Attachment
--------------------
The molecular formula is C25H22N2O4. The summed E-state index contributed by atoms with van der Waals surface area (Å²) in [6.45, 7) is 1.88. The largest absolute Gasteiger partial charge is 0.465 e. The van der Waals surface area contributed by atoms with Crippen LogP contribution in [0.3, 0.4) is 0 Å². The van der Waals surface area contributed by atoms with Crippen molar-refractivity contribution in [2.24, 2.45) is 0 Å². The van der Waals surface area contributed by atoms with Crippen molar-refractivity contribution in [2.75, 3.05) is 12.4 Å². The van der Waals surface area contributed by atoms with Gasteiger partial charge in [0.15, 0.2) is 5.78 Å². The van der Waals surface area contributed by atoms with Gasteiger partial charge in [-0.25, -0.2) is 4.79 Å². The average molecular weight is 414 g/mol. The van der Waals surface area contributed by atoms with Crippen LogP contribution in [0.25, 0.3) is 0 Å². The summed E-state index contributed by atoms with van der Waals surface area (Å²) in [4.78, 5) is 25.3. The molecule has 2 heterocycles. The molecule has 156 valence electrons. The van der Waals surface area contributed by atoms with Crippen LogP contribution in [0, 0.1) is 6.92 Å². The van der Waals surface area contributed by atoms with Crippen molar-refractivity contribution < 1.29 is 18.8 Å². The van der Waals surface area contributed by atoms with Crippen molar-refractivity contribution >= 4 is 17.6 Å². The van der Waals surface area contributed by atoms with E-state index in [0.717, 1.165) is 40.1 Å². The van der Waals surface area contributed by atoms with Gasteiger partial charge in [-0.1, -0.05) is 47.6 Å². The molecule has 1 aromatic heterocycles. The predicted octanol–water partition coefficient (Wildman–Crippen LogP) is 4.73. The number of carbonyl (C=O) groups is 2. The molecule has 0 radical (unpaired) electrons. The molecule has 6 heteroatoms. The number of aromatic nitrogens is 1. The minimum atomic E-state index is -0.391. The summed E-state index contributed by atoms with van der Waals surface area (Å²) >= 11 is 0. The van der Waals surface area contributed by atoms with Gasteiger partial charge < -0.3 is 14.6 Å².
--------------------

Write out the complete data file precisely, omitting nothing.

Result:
The molecular formula is C25H22N2O4. The summed E-state index contributed by atoms with van der Waals surface area (Å²) in [6.45, 7) is 1.88. The largest absolute Gasteiger partial charge is 0.465 e. The van der Waals surface area contributed by atoms with Crippen LogP contribution in [0.3, 0.4) is 0 Å². The van der Waals surface area contributed by atoms with Crippen molar-refractivity contribution in [2.24, 2.45) is 0 Å². The van der Waals surface area contributed by atoms with Crippen molar-refractivity contribution in [2.75, 3.05) is 12.4 Å². The van der Waals surface area contributed by atoms with Gasteiger partial charge in [0.15, 0.2) is 5.78 Å². The van der Waals surface area contributed by atoms with Gasteiger partial charge in [-0.25, -0.2) is 4.79 Å². The average molecular weight is 414 g/mol. The van der Waals surface area contributed by atoms with Crippen LogP contribution in [0.25, 0.3) is 0 Å². The summed E-state index contributed by atoms with van der Waals surface area (Å²) in [4.78, 5) is 25.3. The molecule has 2 heterocycles. The molecule has 156 valence electrons. The van der Waals surface area contributed by atoms with Crippen LogP contribution in [0, 0.1) is 6.92 Å². The van der Waals surface area contributed by atoms with Crippen molar-refractivity contribution < 1.29 is 18.8 Å². The van der Waals surface area contributed by atoms with Crippen molar-refractivity contribution >= 4 is 17.6 Å². The van der Waals surface area contributed by atoms with E-state index in [0.717, 1.165) is 40.1 Å². The van der Waals surface area contributed by atoms with Gasteiger partial charge in [-0.1, -0.05) is 47.6 Å². The molecule has 1 aromatic heterocycles. The predicted octanol–water partition coefficient (Wildman–Crippen LogP) is 4.73. The number of carbonyl (C=O) groups is 2. The molecule has 0 radical (unpaired) electrons. The molecule has 6 heteroatoms. The number of aromatic nitrogens is 1. The minimum atomic E-state index is -0.391. The summed E-state index contributed by atoms with van der Waals surface area (Å²) >= 11 is 0. The van der Waals surface area contributed by atoms with Gasteiger partial charge < -0.3 is 14.6 Å².